Gardening in Pots
There are many advantages to adopting pot culture in your home and garden including:
Watering effectively and maintaining nutrient content. Unlike plants in the garden, potted plants don’t have the luxury of being able to access water and nutrients from an extended area and therefore are more reliant on us.
Buy or salvage pots which are appropriate for the type of plants you are growing. Generally, wider is better, and around 30-50cm depth will keep most plants happy. Terracotta and other porous pots can be sealed to reduce evaporation and protect the external finish.
Use premium standard potting mixes. Just look for the Australian Standard ticks in red on the side of the bag. When using larger pots or when growing productive plants, you can incorporate around one quarter to one third Organic Matter such as good quality compost or cow manure. You can also make your own mixes but do your research and maintain high level of hygiene. Avoid using garden soils in pots as they are prone to compaction and don’t drain well in pot situations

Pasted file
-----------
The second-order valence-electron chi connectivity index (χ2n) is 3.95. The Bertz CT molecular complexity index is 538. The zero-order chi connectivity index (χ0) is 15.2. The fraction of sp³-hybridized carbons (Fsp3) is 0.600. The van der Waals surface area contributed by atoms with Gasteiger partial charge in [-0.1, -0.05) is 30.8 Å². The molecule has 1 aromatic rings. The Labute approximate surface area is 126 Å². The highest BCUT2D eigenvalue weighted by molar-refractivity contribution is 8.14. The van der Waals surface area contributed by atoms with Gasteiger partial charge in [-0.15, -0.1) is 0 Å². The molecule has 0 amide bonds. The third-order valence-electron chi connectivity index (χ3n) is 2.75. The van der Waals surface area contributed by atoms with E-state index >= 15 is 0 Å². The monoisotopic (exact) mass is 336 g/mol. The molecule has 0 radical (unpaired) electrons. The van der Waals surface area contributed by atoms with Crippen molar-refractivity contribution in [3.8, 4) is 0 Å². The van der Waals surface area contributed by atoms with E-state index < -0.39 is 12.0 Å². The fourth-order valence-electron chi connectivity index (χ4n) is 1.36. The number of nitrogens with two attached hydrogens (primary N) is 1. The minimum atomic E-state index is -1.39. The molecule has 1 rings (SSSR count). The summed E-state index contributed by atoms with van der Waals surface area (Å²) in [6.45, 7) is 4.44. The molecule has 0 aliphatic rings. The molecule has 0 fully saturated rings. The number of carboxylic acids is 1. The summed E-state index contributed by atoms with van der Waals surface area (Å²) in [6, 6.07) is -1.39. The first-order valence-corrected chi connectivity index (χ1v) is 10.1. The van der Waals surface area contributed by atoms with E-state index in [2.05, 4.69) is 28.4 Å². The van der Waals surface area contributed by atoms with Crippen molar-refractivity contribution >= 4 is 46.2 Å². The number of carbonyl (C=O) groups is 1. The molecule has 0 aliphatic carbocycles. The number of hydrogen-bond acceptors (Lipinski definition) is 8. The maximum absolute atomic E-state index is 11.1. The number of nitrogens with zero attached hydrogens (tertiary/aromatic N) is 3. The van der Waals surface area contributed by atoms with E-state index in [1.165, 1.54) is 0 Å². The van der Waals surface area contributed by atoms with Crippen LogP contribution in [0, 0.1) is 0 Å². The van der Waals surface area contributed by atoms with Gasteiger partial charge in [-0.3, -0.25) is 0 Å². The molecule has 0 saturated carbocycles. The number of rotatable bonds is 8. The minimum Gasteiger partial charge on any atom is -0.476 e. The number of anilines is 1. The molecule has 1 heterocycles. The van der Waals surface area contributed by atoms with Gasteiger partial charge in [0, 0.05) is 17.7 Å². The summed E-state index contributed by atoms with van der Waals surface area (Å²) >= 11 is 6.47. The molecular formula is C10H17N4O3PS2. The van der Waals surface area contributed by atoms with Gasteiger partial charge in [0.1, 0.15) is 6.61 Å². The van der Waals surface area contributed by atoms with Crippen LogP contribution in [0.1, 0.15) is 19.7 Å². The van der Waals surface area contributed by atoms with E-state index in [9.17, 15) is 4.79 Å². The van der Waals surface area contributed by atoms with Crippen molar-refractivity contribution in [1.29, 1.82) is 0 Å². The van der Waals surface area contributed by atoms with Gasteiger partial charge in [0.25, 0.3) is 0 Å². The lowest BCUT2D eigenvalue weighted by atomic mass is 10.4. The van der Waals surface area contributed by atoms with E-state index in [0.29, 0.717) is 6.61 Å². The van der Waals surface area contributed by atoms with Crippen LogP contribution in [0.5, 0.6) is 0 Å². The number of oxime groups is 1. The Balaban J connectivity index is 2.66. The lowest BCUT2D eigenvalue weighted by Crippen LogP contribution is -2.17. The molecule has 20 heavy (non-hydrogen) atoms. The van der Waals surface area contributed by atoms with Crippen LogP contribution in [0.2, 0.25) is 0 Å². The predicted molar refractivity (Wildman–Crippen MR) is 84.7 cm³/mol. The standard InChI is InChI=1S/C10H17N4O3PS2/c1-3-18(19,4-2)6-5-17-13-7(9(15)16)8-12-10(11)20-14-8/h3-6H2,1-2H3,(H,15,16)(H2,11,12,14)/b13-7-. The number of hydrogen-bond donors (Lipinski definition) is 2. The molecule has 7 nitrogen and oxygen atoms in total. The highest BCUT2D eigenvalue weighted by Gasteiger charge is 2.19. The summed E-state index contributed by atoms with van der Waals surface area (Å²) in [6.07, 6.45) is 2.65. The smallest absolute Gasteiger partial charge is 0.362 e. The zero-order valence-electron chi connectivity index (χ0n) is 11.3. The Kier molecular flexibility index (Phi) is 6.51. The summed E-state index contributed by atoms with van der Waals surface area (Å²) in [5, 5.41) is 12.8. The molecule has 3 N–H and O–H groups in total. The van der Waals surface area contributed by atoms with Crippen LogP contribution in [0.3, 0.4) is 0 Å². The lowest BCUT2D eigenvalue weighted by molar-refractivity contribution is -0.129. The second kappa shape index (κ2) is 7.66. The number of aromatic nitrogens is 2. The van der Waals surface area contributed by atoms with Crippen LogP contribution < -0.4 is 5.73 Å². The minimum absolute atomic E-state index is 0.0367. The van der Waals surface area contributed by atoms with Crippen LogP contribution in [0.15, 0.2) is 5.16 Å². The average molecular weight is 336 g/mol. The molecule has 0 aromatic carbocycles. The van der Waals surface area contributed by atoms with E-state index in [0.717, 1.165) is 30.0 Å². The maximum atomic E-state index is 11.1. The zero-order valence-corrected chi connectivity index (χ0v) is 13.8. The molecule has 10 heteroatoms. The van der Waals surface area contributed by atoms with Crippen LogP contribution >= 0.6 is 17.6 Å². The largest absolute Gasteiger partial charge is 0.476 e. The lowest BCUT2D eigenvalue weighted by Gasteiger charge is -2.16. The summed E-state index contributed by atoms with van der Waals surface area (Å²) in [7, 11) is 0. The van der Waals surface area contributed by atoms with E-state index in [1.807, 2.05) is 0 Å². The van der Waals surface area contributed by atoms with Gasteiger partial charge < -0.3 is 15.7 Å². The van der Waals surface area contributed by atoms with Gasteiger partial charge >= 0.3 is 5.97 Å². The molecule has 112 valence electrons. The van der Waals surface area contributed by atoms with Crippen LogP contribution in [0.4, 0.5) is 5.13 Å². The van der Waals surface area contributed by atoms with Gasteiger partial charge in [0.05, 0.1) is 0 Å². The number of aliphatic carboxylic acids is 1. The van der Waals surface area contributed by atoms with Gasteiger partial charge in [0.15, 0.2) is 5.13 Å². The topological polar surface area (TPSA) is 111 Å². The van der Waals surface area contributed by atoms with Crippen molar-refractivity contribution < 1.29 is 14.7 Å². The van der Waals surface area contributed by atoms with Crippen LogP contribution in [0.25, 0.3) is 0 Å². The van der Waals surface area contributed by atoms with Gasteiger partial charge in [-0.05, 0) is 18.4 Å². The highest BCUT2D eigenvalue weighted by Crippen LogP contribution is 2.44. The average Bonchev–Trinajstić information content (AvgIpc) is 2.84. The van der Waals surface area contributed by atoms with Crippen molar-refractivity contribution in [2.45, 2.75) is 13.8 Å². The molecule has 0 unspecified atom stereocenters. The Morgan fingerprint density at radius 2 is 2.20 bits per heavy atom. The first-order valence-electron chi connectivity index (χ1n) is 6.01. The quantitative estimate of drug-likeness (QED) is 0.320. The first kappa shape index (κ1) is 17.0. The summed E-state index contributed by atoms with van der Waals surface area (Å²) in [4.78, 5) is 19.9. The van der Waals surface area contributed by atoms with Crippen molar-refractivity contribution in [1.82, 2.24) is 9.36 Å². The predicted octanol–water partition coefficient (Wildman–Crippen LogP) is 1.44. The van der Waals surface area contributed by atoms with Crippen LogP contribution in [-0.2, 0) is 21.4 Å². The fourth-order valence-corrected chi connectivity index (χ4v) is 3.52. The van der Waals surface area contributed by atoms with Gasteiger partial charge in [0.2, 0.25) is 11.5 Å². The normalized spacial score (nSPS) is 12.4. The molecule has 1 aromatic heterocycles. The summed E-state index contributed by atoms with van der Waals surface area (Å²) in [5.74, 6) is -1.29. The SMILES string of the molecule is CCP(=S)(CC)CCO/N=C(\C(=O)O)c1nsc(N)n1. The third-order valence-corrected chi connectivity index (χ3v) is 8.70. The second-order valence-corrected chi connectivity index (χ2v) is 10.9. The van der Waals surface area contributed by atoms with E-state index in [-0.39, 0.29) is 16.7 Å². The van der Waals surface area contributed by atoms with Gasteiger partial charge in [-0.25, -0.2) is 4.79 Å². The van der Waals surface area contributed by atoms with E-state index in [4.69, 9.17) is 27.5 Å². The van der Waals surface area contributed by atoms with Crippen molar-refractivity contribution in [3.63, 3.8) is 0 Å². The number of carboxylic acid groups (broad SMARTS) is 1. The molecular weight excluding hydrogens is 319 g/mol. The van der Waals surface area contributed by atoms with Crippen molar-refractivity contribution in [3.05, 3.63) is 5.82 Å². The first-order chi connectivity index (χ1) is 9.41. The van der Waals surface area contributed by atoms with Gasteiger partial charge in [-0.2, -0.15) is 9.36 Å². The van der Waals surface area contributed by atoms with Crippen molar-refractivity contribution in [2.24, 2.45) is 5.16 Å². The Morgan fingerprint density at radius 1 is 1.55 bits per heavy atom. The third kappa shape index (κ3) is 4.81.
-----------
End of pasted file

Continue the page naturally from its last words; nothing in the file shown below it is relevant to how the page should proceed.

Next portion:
Replacing mix/reasons/how often:
Potting mixes tend to break down over time, becoming structurally poor and subsequently effecting plant health and growth. This is particularly problematic when growing veggies, which need optimum conditions to be productive and healthy. Veggie medium should be replaced seasonally or whenever putting in new crop. Changing mix when growing non-productive pot plants isn’t generally as critical – when looking tired, when potting up into larger pot or when mix is no-longer holding onto moisture, are good times to do so.
Fertilise with controlled and slow-release fertilisers (usually twice annually, depending on product) and supplement with liquid fertilisers and teas when plants are actively growing.
Always keep potting mixes moist (there are exceptions of course) as allowing them to dry out can make them water repellent. Don’t leave pots sitting in trays of water to avoid fungal related diseases and water-logging plants.